Dancing with death

The loss of a child leaves a hole in your heart that never heals.

Published May 5, 1999 4:00PM (EDT)

Rose opens her eyes and he is there -- his breath soft on her face, hollow little chest, eyes lit like half-moons in the night. When he was 4, nightmares of fire would send him bursting into their bed to wedge his body between hers and his father's. Now he is whispering to her to come and see the midnight stars. They stand outside, two tiny human figures under an enormous sky. Rose is shivering in her robe and slippers. Toby's feet are on the ground but his head is floating somewhere above, her 8-year-old guide through the galaxy.

Rose opens her eyes again. He is not there. Toby, the eldest of her three sons, died eight years ago, but he comes back to her often in her dreams. A parent's worst nightmare. Now she wonders, Is that watching your child die or outliving him? For a while, it seemed that she was sentenced to live out the nightmare literally. Sleep would plunge her back into his early dreams of burning buildings and dizzying cliffs, and she would be helpless to save him. After a while, his dream-self got older. Now sometimes he is a young man, robust and healthy, as he was before cancer killed him at the age of 30. When she has these dreams, she knows it will probably be a good day.

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I met Rose when I was 24 in what now seems like another life. Nancy, a law student and dancer, had become my best friend and Toby my boyfriend when they each came out to San Francisco to start their adult lives. All of us were shedding childhood and convention, trying to figure out our places in the world; within the triangle of our friendship, I felt safe to be anything, to try out everything.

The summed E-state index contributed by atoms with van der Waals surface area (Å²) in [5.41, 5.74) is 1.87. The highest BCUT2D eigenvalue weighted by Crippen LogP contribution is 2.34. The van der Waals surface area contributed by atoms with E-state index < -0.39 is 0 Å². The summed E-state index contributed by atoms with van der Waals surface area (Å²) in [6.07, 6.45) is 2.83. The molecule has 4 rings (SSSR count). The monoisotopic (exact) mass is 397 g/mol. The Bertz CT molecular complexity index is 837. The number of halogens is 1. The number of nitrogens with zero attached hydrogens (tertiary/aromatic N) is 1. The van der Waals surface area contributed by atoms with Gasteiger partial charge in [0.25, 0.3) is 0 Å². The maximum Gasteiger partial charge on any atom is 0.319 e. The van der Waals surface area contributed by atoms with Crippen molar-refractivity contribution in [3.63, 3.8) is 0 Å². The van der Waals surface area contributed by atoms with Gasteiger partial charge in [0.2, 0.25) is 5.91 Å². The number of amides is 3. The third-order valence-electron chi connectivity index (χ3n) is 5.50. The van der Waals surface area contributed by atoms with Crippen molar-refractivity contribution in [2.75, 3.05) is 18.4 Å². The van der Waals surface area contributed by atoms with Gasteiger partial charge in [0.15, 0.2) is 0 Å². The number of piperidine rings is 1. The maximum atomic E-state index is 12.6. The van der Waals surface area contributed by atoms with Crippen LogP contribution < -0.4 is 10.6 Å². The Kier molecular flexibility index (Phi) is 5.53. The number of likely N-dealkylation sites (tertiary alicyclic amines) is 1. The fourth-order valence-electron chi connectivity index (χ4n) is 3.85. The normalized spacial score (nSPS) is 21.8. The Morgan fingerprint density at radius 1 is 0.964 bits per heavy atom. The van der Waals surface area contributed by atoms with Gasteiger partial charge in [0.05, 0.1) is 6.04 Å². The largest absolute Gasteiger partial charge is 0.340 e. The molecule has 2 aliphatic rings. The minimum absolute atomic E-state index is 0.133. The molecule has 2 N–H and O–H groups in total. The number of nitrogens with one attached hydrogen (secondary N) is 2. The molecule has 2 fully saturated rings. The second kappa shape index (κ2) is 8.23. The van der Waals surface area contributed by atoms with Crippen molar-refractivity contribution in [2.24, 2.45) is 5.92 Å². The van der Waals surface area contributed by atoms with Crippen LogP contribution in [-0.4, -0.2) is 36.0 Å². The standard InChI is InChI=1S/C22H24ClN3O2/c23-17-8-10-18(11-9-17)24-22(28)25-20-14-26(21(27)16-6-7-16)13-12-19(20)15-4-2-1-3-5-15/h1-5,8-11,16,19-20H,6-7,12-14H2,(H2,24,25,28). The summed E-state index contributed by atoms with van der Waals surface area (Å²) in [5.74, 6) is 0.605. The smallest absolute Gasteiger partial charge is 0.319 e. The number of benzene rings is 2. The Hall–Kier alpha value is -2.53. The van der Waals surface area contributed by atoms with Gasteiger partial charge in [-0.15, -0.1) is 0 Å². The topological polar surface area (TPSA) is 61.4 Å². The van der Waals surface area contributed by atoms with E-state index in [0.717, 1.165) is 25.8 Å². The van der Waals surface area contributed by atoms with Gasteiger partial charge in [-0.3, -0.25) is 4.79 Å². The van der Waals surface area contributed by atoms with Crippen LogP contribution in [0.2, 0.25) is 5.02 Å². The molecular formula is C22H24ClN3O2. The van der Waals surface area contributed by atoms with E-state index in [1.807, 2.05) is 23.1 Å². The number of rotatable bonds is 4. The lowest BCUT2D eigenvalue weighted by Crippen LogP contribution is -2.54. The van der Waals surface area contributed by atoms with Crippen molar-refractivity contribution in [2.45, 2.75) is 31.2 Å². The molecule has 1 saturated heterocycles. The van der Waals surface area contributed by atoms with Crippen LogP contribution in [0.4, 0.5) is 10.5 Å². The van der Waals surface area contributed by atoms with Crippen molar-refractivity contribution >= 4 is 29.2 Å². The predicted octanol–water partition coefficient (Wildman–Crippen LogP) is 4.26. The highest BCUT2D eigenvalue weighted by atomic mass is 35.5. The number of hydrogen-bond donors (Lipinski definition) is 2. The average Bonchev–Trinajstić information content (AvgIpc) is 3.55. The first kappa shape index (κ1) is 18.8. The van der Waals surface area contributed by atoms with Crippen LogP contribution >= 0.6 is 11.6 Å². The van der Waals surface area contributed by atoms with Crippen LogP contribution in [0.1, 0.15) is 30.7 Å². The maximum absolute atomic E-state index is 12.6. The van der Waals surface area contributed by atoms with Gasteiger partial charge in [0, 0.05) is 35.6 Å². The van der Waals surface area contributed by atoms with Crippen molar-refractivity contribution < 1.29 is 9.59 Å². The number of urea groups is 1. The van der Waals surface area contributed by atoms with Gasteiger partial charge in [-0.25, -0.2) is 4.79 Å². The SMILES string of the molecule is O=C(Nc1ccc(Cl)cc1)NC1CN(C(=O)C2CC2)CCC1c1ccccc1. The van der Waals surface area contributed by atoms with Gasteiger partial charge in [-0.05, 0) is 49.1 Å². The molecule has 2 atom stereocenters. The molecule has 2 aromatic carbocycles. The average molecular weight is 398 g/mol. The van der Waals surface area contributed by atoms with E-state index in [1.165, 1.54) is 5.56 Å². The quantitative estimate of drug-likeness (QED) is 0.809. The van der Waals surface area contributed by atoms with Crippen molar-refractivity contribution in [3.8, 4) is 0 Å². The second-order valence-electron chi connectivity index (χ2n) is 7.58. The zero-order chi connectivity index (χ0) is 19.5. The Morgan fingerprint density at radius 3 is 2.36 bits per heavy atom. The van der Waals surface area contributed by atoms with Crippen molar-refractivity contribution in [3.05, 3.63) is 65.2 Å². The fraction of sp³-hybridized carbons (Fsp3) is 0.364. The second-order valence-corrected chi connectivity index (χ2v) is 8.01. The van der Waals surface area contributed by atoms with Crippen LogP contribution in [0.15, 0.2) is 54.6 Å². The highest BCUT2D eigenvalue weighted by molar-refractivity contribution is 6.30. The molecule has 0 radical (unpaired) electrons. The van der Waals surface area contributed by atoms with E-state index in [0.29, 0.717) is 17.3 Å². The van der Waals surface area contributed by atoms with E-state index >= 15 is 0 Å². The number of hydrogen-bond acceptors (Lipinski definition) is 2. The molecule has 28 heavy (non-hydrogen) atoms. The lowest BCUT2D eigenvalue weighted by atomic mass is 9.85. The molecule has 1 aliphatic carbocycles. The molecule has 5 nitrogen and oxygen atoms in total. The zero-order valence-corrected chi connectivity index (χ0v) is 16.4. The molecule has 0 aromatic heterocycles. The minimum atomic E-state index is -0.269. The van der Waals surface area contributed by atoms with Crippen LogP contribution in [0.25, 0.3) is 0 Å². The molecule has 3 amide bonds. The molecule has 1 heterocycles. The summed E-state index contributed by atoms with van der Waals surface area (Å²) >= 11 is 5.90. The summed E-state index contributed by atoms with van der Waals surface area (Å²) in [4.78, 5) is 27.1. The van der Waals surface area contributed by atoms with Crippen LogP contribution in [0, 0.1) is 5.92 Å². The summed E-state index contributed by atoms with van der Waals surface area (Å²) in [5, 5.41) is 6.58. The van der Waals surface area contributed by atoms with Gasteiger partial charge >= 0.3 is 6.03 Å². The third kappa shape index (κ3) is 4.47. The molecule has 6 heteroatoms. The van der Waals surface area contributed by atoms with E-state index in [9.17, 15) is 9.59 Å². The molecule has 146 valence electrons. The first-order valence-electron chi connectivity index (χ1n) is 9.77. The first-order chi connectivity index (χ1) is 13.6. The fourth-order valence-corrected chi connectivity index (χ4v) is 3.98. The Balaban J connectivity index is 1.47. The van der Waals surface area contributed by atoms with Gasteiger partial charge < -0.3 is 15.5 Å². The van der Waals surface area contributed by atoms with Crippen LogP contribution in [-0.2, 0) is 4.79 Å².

Nancy and I were friends until her death from cancer four years ago, just after her 40th birthday. I thought Toby had left my life years before, when we split up and went on to marry others. Yet as he and Nancy were linked in my life, so were their deaths -- they died four years apart to the day. Each died within weeks of my sons' births -- no sooner was I flooded with the overwhelming instinct to protect my children than I was up against the jarring impossibility of doing that. Since then, I have been unable to separate them from my children -- I often see Toby in the eyes of my older son, Joey, and hear Nancy in the laughter of my younger son, Nat.